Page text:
What did I learn about the Japanese language/culture through my CIP? There are countless things I could talk about, but one aspect I found particularly interesting is the interplay between the usage of different levels of formality in speech. Using different levels comes easily to me, because my native languages (Bengali and Hindi) have a similar speech pattern (with informal, formal and honorific levels). It was interesting to me how similar the usage of these different levels is, comparing Japanese to say, Bengali. For example, in both languages, I’ve noticed that little children can get away with using informal speech, no matter who they’re talking to, but as they get older, it’s no longer acceptable to, say, approach a stranger and begin talking to them at an informal level. Another thing I found particularly interesting is that sometimes, a means of expressing displeasure/disappointment/anger in these languages is to suddenly switch to a more formal way of speaking. My CIP was one of the things this semester that showed me how to use the knowledge I have about other languages, and channel that into learning yet another, just by virtue of understanding the basis behind the language.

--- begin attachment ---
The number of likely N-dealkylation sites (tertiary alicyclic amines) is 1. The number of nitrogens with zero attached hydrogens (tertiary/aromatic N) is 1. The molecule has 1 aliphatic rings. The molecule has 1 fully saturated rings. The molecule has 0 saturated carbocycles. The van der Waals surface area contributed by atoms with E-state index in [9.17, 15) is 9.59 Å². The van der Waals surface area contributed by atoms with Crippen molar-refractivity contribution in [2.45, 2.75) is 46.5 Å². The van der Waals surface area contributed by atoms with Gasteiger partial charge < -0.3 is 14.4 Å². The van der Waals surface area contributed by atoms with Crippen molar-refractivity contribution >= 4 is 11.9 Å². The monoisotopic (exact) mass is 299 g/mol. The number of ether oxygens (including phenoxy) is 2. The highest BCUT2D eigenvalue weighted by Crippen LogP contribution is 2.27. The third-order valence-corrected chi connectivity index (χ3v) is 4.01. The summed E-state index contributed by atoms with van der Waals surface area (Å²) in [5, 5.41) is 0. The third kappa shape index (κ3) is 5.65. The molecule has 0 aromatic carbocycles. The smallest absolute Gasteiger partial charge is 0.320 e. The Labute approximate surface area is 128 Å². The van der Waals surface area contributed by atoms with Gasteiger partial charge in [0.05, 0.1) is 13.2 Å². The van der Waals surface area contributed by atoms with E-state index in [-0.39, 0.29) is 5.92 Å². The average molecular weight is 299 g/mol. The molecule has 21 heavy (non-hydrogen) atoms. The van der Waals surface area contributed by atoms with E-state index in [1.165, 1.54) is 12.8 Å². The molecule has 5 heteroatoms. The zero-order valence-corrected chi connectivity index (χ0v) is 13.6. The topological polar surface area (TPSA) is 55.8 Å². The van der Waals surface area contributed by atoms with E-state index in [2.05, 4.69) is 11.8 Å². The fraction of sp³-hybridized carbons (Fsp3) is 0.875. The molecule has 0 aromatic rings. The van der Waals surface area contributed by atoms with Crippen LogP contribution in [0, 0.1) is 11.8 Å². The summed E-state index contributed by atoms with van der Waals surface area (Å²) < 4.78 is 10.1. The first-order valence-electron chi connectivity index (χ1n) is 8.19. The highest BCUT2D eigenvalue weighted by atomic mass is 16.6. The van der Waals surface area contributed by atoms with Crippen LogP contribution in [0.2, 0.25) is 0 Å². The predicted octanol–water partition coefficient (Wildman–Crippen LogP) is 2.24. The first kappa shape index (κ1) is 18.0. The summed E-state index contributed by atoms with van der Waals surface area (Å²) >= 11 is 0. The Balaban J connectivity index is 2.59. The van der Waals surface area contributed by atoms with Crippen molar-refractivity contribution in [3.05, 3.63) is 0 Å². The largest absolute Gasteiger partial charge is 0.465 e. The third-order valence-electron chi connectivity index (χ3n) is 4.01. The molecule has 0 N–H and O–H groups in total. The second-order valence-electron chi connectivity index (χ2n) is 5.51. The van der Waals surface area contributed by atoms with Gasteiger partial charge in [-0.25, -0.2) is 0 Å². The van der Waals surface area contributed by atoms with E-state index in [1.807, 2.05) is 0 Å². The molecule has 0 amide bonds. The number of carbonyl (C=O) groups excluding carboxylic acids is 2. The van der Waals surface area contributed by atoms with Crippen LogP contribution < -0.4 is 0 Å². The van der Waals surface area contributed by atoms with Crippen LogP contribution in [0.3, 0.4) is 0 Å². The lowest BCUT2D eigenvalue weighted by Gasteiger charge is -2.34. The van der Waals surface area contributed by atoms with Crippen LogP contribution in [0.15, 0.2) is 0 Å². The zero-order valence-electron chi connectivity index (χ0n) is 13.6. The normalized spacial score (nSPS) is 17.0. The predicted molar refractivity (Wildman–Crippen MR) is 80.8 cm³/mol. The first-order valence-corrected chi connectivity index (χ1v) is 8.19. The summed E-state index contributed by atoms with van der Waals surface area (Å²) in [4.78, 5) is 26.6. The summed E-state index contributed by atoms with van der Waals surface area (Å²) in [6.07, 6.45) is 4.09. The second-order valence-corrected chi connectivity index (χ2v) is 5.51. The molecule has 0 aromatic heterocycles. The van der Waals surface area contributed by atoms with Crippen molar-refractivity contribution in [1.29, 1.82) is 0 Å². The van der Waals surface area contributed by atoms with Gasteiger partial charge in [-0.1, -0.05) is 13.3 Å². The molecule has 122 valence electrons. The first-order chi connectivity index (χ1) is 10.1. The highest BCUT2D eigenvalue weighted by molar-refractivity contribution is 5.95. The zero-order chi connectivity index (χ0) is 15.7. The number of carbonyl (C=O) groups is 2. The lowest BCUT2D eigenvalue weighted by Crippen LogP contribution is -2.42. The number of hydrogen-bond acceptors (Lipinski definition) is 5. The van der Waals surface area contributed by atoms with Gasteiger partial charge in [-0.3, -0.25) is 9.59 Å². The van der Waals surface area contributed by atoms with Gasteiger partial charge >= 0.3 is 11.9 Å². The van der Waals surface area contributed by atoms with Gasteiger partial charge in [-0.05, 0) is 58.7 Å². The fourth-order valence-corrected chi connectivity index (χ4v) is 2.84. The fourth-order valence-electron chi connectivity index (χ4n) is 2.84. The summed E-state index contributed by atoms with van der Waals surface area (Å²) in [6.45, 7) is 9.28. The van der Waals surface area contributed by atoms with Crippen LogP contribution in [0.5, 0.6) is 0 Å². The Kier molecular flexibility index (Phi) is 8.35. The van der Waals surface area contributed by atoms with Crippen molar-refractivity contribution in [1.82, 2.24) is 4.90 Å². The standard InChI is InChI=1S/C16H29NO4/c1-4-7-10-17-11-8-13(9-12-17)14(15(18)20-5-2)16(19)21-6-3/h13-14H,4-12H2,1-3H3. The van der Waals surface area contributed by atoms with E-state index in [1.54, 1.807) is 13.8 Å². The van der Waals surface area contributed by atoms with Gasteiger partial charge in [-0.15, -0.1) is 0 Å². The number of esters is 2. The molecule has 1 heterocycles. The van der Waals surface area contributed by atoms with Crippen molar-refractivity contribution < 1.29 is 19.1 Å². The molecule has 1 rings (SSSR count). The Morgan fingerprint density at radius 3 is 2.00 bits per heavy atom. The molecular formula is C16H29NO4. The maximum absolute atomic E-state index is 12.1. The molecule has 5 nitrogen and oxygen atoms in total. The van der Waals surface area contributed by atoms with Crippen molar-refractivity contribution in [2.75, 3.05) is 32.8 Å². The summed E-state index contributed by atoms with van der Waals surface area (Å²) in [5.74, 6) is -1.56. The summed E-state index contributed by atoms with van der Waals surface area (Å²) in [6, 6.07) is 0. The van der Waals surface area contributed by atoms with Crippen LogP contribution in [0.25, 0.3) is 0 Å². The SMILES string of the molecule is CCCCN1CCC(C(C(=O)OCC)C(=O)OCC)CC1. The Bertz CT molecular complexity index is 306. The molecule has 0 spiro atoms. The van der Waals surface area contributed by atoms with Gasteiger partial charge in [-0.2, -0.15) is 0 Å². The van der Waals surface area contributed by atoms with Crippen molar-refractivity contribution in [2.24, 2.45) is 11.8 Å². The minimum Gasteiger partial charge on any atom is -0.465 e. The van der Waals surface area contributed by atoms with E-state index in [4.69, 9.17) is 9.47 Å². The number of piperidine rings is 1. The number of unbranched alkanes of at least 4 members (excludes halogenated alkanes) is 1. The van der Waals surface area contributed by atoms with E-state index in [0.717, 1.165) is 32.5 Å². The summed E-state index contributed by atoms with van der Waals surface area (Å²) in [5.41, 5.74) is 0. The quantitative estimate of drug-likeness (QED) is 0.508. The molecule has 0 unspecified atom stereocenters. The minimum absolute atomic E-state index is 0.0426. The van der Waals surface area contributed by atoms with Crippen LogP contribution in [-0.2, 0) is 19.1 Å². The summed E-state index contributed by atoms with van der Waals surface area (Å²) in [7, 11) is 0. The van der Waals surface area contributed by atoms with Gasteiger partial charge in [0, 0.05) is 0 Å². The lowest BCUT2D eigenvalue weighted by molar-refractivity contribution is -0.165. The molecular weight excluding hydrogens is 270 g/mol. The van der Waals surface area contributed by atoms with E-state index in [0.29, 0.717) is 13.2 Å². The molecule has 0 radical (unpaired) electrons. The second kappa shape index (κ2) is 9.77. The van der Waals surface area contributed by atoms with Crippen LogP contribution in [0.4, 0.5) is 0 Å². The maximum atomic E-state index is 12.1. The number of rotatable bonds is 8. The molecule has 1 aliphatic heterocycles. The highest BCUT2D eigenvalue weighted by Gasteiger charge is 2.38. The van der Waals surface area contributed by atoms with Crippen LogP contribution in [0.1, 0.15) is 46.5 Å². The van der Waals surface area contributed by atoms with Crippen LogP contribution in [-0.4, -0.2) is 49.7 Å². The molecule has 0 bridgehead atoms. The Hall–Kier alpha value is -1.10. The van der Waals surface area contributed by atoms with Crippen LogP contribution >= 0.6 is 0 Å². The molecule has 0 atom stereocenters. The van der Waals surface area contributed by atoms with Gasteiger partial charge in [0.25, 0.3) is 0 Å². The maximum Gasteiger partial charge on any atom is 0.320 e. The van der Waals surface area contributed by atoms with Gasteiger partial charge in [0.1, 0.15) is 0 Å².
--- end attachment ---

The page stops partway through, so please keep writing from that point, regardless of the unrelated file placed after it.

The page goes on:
Aside from becoming somewhat decent with my brush, I’ve also learnt so much just by being able to interact with people I normally wouldn’t have the chance to meet. My sensei was one of the nicest and most encouraging people I’ve met in Kyoto, and I appreciate how at home she made me feel. Shodo class was one of the highlights of my week through the semester, and I’m so glad I chose to pursue it.

7 thoughts on “Debotri Chatterjee: Calligraphy

  1. I love calligraphy so much! Isn’t it beautiful? But it can be intimidating to put the brush down on that empty white sheet the first time, when you don’t have any experience. I’ve noticed that art teachers in Japan are very fond of the learning by doing method.

    Do you have any recommendations for someone who might be interested in studying shodou next semester?

    • Thanks Nicolle! Shodo is gorgeous, yeah, when done right. I saw a lot of examples of pretty terrible calligraphy in my class and to be honest, some of them were mine!